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Santa Catalina Island

Location: 
The Channel Islands

Description: 
People have been living on Santa Catalina Island for at least 7,000 years, according to archaeologists. So in the grand scheme of things, the culture shock of tourism on this beautiful isle, which is only 21 miles long by 8 miles wide and 22 miles from the Southern California mainland, has really been growing only in recent centuries. Over the millennia different groups of Native Americans have made their homes on the Island, which is part of the Channel Islands group. In 1542, Catalina Island was discovered by Juan Rodriguez Cabrillo, who named it San Salvador and claimed the island in the name of the king of Spain. In 1602, the island was rediscovered by Spanish explorer, Viscaino, who landed there on Saint Catherine's Feast Day (St. Catherine of Alexandria). He named it Santa Catalina Island in her honor.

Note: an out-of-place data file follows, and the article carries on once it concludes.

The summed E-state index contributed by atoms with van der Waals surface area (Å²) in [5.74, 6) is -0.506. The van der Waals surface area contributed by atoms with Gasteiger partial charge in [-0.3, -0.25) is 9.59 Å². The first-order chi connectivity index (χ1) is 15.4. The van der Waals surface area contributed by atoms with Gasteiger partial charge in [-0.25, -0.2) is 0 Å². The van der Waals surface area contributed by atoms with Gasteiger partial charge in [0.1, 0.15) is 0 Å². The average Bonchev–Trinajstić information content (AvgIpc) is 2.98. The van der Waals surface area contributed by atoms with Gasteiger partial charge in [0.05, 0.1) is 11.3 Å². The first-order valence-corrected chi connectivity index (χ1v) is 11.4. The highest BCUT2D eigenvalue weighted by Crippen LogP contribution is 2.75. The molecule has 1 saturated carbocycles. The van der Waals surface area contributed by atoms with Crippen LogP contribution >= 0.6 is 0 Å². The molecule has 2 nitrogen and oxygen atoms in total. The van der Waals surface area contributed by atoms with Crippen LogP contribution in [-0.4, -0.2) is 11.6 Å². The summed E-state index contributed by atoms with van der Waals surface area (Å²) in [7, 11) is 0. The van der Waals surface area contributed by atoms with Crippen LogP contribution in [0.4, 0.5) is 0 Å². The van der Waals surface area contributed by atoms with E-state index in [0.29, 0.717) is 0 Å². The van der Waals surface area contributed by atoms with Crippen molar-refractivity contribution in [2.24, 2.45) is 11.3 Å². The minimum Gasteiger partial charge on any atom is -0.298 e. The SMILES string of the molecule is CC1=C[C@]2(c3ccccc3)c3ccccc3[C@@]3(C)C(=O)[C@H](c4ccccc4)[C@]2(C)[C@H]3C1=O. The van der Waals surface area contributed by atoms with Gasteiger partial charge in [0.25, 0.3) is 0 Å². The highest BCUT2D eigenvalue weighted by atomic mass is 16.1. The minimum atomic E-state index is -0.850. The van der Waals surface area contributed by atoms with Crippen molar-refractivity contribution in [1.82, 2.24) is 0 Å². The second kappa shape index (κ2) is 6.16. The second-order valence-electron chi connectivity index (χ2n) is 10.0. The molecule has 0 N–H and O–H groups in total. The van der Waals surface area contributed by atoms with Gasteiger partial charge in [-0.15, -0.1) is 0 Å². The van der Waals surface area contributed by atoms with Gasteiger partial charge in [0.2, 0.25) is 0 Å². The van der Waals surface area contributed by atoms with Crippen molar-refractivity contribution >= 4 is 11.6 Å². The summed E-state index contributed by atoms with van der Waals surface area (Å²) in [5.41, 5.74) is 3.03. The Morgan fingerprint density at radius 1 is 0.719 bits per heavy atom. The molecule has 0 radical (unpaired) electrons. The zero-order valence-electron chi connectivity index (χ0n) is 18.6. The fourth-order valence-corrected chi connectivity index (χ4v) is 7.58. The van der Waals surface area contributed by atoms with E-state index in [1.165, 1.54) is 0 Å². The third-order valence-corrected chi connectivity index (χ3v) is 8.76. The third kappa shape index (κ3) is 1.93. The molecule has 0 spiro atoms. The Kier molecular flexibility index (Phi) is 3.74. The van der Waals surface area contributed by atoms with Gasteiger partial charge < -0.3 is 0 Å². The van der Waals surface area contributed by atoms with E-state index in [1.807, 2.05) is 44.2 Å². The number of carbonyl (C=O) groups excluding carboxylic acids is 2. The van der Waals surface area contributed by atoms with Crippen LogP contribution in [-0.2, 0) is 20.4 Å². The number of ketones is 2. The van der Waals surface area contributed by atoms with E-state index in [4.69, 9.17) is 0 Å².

After Spanish colonization, their apparently flourishing population declined drastically and by the mid-1820s, the few remaining native islanders had migrated or were moved to the mainland. In 1846 Santa Catalina Island was awarded by Mexican Governor Pio Pico to Thomas Robbins as a land grant. Subsequent owners of the island have been James Lick of San Francisco, and William Wrigley of chewing gum and baseball fame who bought controlling interest in the Santa Catalina Island Company in 1919. Wrigley improved the island with public utilities, new steamships, a hotel, the Casino building (which is a theatre and ballroom, not a gambling hall), and extensive plantings of trees, shrubs and flowers. However, his greatest legacy was his plan for the future of Catalina Island - that it remain protected for all generations to enjoy. His son, P.K. Wrigley, eventually established the Catalina Island Conservancy for this in 1972 and transferred all family ownership to it.

Today Santa Catalina Island is a vacation destination. The most common way to get there from the mainland is to take a ferry or go by light aircraft. Catalina is mostly a walking community with few cars. Once out there, you can hike, bike, boat, kayak, take tours, view wildlife, and just relax on the beach. And, if you're looking for a special outing that will create long-lasting memories for the entire family, a Channel Island's Wildlife Cruise is one to add to your list.

 

 

 

  

 

 

 

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